Winter weather brings increased risks

As the winter approaches and the weather gets colder, the presence of snow and ice can lead to increased risk of injury. Tripping and slipping accidents become more commonplace. If an accident occurs on commercial premises then the occupiers of the premises may be held liable.

If you visit a shop or commercial premises you are considered a "lawful visitor" and shop-keepers or business "occupiers" have a legal duty to ensure that all visitors to the premises are reasonably safe and the risks of sustaining injury are kept to a minimum.

An "Occupier" is any person with a degree of control of any premises to which a visitor is invited. More than one person at a time can have the status of an occupier. For example, a landlord can be occupier as can the tenant of a rented property.

The "Premises" includes not only buildings and houses but the entirety of the land within the occupier's control. Premises also includes moveable structures such as vehicles, railway carriages and aircraft.

If a slipping or tripping accident occurs whilst you are a visitor to commercial premises then you are entitled to pursue a claim for your injuries if you believe the occupier has failed in his duty of care towards you.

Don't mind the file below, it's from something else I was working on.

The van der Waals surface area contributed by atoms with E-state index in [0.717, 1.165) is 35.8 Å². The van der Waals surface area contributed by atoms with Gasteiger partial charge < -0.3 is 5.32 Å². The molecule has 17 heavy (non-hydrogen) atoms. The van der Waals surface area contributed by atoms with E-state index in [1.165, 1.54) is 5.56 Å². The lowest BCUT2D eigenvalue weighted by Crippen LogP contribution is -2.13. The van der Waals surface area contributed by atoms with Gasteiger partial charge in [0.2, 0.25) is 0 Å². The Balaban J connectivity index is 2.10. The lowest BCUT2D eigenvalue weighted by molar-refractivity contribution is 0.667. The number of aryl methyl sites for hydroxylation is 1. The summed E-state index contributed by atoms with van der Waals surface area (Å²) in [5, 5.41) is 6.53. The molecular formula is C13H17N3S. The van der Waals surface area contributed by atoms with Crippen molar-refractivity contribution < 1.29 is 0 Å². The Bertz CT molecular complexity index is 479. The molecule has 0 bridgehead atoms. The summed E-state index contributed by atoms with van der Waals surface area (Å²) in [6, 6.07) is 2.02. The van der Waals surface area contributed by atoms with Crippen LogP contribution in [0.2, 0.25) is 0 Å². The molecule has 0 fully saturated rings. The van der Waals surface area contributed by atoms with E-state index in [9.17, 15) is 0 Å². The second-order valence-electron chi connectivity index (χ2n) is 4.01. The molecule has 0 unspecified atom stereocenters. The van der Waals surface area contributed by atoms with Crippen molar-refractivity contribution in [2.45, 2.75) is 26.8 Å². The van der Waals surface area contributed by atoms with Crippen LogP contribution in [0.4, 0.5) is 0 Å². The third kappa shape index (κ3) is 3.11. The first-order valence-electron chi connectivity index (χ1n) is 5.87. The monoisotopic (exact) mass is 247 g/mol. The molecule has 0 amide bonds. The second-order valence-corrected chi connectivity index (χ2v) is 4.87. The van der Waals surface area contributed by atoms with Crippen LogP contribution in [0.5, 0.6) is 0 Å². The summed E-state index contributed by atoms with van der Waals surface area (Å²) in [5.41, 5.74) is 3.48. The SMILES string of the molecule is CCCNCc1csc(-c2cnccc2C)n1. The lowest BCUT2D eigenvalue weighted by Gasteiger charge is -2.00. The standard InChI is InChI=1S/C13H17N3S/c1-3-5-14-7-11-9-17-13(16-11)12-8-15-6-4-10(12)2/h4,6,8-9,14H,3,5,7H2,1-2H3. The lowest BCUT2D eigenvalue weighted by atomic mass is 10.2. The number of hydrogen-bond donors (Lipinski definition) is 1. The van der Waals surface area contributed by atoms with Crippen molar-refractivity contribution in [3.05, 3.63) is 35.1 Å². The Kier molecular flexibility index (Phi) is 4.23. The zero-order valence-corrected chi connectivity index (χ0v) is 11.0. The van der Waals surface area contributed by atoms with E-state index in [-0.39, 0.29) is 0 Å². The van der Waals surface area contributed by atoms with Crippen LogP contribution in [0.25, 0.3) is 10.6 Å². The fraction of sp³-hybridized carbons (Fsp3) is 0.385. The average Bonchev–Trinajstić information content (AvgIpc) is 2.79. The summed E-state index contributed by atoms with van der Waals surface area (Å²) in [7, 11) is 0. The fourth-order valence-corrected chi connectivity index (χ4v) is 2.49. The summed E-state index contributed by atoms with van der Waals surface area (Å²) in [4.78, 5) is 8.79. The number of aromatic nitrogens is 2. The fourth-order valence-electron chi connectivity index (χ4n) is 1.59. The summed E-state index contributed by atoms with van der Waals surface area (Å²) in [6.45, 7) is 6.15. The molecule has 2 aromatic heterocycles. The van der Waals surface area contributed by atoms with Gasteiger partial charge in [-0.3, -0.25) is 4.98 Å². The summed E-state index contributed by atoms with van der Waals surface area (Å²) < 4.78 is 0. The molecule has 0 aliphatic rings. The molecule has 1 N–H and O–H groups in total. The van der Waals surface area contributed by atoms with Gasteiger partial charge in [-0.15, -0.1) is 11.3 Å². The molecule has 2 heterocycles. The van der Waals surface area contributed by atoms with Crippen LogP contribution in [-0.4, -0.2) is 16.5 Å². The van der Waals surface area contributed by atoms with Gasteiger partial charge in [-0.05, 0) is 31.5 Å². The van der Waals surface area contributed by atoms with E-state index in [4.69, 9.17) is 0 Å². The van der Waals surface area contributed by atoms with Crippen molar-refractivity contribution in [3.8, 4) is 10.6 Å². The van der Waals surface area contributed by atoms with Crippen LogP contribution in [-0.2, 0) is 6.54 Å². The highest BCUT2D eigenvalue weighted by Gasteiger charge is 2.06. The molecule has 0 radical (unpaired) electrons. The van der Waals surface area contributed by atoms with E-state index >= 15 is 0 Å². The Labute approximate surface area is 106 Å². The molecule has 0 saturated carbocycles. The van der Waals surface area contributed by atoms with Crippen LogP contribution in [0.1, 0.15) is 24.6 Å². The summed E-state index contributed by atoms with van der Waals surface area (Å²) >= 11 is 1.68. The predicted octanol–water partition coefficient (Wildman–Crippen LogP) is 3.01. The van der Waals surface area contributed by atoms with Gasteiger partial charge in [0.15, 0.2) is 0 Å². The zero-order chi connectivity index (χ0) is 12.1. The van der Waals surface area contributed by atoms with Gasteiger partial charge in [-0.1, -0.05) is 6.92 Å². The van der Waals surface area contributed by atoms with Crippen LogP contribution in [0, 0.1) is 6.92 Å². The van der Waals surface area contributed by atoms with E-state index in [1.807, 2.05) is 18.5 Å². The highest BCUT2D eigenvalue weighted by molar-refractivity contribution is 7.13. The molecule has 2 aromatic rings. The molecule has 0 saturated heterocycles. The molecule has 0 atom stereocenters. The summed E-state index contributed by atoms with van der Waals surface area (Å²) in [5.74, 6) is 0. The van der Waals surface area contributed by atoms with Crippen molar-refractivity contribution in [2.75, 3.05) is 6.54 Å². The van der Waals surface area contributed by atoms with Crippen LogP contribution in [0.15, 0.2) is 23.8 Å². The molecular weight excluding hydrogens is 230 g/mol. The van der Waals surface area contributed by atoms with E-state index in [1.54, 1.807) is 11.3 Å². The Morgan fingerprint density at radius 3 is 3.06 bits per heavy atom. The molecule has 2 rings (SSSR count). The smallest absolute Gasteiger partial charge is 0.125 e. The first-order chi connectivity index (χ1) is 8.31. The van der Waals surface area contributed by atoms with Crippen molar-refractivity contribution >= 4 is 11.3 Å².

In winter, an occupier may see their premises frozen or covered in snow. Their duty requires them to take reasonable steps to make the premises safe to access. The key question is often to determine what is reasonably safe and this depends on the degree of risk to visitors and the number of visitors likely to enter. By merely placing a warning sign to warn visitors of the danger of slipping does not necessarily mean that the occupier has taken all reasonable steps. He may still be liable for any injury sustained.

Consideration must also be made for more vulnerable visitors such as children, disabled persons and the elderly. For occupiers of larger premises such as large supermarkets or shops then they will require a winter policy to ensure that risks of slipping in bad weather such as snow or ice are considered. They need to take steps to ensure that all visitors are as reasonably safe as possible - this may extend to gritting or salting paths, exits, entrances, outdoor areas etc.

Katherine Knapman, Paralegal at Trethowans says "if you slip or trip on snow or ice when visiting commercial premises then you may have a potential personal injury claim against the occupier of the premises which should be investigated by a solicitor on your behalf".